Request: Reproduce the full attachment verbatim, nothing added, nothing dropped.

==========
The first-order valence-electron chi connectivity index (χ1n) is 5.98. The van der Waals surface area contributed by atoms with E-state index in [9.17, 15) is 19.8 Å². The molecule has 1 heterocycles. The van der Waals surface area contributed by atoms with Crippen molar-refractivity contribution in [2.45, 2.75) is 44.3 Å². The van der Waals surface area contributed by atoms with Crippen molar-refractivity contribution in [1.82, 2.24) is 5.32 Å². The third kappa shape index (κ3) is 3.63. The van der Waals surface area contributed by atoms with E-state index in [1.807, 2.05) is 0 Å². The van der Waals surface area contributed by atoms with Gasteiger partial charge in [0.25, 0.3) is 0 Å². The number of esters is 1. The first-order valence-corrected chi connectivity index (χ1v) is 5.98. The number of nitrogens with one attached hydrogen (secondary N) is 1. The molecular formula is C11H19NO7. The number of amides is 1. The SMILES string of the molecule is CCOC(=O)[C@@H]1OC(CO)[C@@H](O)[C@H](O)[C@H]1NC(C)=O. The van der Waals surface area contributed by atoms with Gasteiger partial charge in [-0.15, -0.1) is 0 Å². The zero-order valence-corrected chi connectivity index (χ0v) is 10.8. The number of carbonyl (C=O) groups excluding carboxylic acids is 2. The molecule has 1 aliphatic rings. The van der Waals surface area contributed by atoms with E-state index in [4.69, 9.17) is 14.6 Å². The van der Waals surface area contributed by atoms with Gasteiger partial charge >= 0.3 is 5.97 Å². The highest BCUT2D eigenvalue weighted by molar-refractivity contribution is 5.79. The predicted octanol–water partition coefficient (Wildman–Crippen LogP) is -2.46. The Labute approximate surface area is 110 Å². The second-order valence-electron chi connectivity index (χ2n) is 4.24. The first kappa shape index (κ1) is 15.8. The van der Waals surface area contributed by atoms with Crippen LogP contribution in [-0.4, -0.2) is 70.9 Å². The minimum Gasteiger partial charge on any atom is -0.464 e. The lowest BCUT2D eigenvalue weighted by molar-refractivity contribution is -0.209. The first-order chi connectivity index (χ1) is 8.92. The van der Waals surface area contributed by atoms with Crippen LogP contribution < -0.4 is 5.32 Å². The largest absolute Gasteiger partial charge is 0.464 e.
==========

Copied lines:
The first-order valence-electron chi connectivity index (χ1n) is 5.98. The van der Waals surface area contributed by atoms with E-state index in [9.17, 15) is 19.8 Å². The molecule has 1 heterocycles. The van der Waals surface area contributed by atoms with Crippen molar-refractivity contribution in [2.45, 2.75) is 44.3 Å². The van der Waals surface area contributed by atoms with Crippen molar-refractivity contribution in [1.82, 2.24) is 5.32 Å². The third kappa shape index (κ3) is 3.63. The van der Waals surface area contributed by atoms with E-state index in [1.807, 2.05) is 0 Å². The van der Waals surface area contributed by atoms with Gasteiger partial charge in [0.25, 0.3) is 0 Å². The number of esters is 1. The first-order valence-corrected chi connectivity index (χ1v) is 5.98. The number of nitrogens with one attached hydrogen (secondary N) is 1. The molecular formula is C11H19NO7. The number of amides is 1. The SMILES string of the molecule is CCOC(=O)[C@@H]1OC(CO)[C@@H](O)[C@H](O)[C@H]1NC(C)=O. The van der Waals surface area contributed by atoms with Gasteiger partial charge in [-0.15, -0.1) is 0 Å². The zero-order valence-corrected chi connectivity index (χ0v) is 10.8. The number of carbonyl (C=O) groups excluding carboxylic acids is 2. The molecule has 1 aliphatic rings. The van der Waals surface area contributed by atoms with E-state index in [4.69, 9.17) is 14.6 Å². The van der Waals surface area contributed by atoms with Gasteiger partial charge >= 0.3 is 5.97 Å². The highest BCUT2D eigenvalue weighted by molar-refractivity contribution is 5.79. The predicted octanol–water partition coefficient (Wildman–Crippen LogP) is -2.46. The Labute approximate surface area is 110 Å². The second-order valence-electron chi connectivity index (χ2n) is 4.24. The first kappa shape index (κ1) is 15.8. The van der Waals surface area contributed by atoms with Crippen LogP contribution in [-0.4, -0.2) is 70.9 Å². The minimum Gasteiger partial charge on any atom is -0.464 e. The lowest BCUT2D eigenvalue weighted by molar-refractivity contribution is -0.209. The first-order chi connectivity index (χ1) is 8.92. The van der Waals surface area contributed by atoms with Crippen LogP contribution < -0.4 is 5.32 Å². The largest absolute Gasteiger partial charge is 0.464 e.